Move Fast and (actually) Break Things

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“Move fast and Break things” (MF&BT) The company mantra is as common in the Bay Area startup scene as a Chrome backpack. Why? It captures the essence of why startups run by 20-somethings in hoodies can make headway into markets monopolized by Fortune 500 behemoths. More generally, it describes why the Silicon Valley tech industry has thrived in the last half century. If you are involved in tech, it defines the culture here: Take risks. However, the phrase has become so common that seeing a startup poster with MF&BT has become the equivalent of a boat of rowers paddling above “TEAMWORK”. Plenty an engineer has worked with a team that espoused the notion without success. The thing is, it’s not enough to tell employees to MF&BT and expect a faster MVP in the same way that it is meaningless and silly to tell people to increase their “TEAMWORK”. how excited would you be to see this poster at work? These phrases become vapid in the mouths of management who have forgotten the hard work involved in creating human and computer systems that naturally embody these ideals. The mistake is in thinking that these behaviors are the root of why some startups are successful and some are not. It is a mistake to aspire to these ideals without understanding that teams MF&BT not because of a poster in the break room, or because management told them so, but because that is what naturally comes to them. Some teams just naturally MF&BT, others don’t. But why? Teams that MF&BT:

  1. Are not afraid of repercussions when they break things
  2. Quickly learn lessons when things break
  3. Can “unbreak” their systems with minimal effort

To make this happen, they are usually good at creating policies and cultivating workplace habits that focus on feedback, learning from failure, and fault tolerance. Let’s examine these in more detail: dramatic business people wearing black and white

1. Feedback

Employee feedback systems are boring, unappreciated, and hard. Creating a culture that encourages everyone to give feedback everyday is even harder. But doing so ensures that everyone can feel safe when they break things and know that it is sanctioned within the group.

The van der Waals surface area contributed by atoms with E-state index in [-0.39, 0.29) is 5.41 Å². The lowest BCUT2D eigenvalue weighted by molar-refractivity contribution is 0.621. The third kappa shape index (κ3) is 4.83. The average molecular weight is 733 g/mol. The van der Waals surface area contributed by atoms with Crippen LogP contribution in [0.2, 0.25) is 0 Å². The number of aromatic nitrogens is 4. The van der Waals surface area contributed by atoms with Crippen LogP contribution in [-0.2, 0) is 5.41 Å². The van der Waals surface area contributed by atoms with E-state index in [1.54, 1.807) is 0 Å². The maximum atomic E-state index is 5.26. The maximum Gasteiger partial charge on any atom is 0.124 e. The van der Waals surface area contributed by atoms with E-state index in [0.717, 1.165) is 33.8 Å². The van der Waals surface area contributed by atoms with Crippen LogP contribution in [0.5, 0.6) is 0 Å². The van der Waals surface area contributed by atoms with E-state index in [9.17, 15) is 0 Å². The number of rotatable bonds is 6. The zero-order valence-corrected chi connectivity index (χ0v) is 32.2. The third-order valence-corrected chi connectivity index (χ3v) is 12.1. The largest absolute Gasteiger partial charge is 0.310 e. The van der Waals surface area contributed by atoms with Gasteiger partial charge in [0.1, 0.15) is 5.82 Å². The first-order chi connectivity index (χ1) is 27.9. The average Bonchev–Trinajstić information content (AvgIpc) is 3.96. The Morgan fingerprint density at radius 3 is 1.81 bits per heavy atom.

• When someone has a great idea, let them know! Feedback doesn’t just mean negative feedback. Positive feedback increases morale and helps communicate what everyone wants to see more of.
  • Cultivate your ability to give constructive criticism. This is a difficult skill that can take a lifetime to perfect, so start today! When having to give criticism, approach it as a challenge to improve your skills instead of an uncomfortable task to get over with quickly. There is nothing that you can read that will improve your skill here. Instead, find people who are known for giving good feedback and watch them. Then, find every opportunity you can to practice what they preach. I’ve found that people who are good at constructive criticism are great listeners, empathizers, and instinctively know how to walk the fine line between being realistic and demoralizing.
  • Make feedback a regular process. At Tint, we’ve instituted monthly feedbacks where every employee requests feedback from at least 3 others in the company, and we take company time to introspect and write thoughtful feedback about what we like and what we want to see improved professionally.

Fail wall at Spotify

2. Learning from failure

Creating policies that allow people to examine failures without blame.

  • After every failure whether it’s a missed sales quota or system downtime, gather the team and figure out what went wrong, without blame, without shame. Etsy has a great blog post on how they conduct their blameless postmortems. The most important thing is to NOT ignore failure and to NOT point fingers.
  • Write down what went wrong, why it went wrong, and what was learned, and email it out to everyone on the team. It helps everyone understand that failures are okay as long as we learn from them and helps spread knowledge.
  • Write blog posts about your most notable failures. That way the community at large can see how you fixed the problem. You’re probably not the only one that failed!
  • Create a fail wall at the office! You can see from the photo above the Fail Wall created by Spotify engineers. They have a great video series on their engineering culture that describes how they promote failure.

XKCD: Move fast and break things

3. Fault Tolerance

Being able to easily tell when things go wrong and being okay with changing direction quickly is easier said than done. For some occupations, it’s not even possible. Luckily, it’s probably possible for you.

  • Aspire to having great continuous integration - This means having high test coverage, fast build times, and as much automation as possible. Obviously, this takes a lot of work. But the faster it is to test code, the faster it is to write code.
  • If your team is large enough, aspire to have innovative continuous integration. Github’s ChatOps is a great example of how far operations can be taken.
  • Be disciplined about ROI. At TINT, we used to not formally measure the impact of going to social media conferences. However, we realized that without measuring impact, we can’t discern whether it was worth it or not.
  • Leadership should encourage experimentation. If someone has an idea that they think could improve the process, but involves some risk, they should be given the freedom to try it out! Teams that experiment naturally fail more (in a good way), and failing more will make a team naturally more fault tolerant.

None of these techniques make for a sexy inspiration poster, but iterating on HR surveys for employee feedback are just as important, if not more important, as how many features get shipped every month. Ironically, MF&BT requires the opposite of recklessness. It requires attention to detail and more importantly, discipline.